Bushwalking is really good for you. Sure, it’s relaxing – but it boosts your biology too

Need a quick pick-me-up? Get back to nature.

Not only will a walk in the park rejuvenate, calm and clear your mind, but it also lowers diabetes and heart disease risk, improves mental health and prolongs life.

And while it may seem logical to chalk these benefits up to exercise, it’s not quite as clear-cut as that.

So how does merely being in nature affect us on a biological level?

We have an innate desire to connect to nature called “biophilia,” said Lisa Wood, a public health researcher at the University of Western Australia.

Loads of research into nature’s pick-me-up qualities is conducted in Japan, where “forest bathing”, or shinrin-yoku, is a popular way to unwind.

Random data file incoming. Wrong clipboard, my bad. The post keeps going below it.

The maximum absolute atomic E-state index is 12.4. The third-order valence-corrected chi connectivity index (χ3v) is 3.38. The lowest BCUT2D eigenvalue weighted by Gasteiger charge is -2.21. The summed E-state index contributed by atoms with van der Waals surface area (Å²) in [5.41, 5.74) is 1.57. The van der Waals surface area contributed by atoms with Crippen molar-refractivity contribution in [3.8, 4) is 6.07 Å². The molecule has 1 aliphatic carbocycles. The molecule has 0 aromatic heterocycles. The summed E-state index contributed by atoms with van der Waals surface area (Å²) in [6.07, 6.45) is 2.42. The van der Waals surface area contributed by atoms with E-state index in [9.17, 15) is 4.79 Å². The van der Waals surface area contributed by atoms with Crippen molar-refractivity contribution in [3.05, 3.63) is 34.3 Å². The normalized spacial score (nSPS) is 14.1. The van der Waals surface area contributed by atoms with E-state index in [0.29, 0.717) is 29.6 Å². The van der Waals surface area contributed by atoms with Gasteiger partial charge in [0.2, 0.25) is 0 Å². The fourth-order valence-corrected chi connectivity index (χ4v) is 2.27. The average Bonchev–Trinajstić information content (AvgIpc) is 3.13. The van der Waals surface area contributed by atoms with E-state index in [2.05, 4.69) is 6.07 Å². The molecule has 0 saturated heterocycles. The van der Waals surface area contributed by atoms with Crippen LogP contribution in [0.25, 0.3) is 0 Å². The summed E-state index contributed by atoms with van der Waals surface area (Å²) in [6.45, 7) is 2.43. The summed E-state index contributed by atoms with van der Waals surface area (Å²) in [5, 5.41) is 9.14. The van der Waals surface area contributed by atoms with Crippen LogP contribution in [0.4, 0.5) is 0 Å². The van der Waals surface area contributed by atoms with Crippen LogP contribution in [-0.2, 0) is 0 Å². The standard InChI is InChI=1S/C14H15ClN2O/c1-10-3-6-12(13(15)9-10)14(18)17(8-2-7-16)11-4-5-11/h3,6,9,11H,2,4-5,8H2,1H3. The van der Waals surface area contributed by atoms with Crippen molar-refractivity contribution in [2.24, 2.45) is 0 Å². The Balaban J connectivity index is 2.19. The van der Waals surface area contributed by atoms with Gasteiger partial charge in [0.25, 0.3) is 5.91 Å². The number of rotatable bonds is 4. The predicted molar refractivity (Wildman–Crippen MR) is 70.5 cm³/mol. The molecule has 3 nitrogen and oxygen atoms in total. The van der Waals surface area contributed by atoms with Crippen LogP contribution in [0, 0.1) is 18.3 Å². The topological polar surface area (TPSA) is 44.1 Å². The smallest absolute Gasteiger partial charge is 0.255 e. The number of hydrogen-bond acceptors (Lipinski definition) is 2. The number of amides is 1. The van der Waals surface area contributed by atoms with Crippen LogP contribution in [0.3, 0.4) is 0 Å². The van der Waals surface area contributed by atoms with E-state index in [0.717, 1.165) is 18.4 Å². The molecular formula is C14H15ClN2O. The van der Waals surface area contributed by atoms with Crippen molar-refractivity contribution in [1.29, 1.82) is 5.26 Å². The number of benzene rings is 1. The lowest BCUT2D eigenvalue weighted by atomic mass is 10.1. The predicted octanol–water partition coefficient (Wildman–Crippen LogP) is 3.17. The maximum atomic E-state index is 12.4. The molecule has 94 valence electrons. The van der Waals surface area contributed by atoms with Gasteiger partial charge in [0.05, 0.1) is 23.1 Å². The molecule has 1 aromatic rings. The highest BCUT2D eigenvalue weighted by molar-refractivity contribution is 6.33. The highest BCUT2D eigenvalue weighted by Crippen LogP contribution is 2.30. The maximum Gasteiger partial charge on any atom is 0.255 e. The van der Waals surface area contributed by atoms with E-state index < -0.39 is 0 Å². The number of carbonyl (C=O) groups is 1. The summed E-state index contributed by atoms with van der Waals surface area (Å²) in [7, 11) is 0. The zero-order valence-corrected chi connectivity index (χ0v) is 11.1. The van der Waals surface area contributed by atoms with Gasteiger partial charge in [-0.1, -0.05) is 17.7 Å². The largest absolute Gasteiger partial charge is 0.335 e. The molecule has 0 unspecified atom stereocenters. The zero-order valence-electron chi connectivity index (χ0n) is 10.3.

You keep your clothes on, but otherwise immerse yourself and your senses in nature: run your fingers through the soil, fill your lungs with fresh, sweet air and listen to the rustle and creaks of towering trees.

Qing Li, a clinician and researcher at Nippon Medical School in Tokyo and a forest bather, has led much of the work into what he calls “forest medicine”.

Stress less

Urban life is far from relaxing. There’s the constant auditory onslaught of traffic. Deadlines, people and social media battle for our attention.

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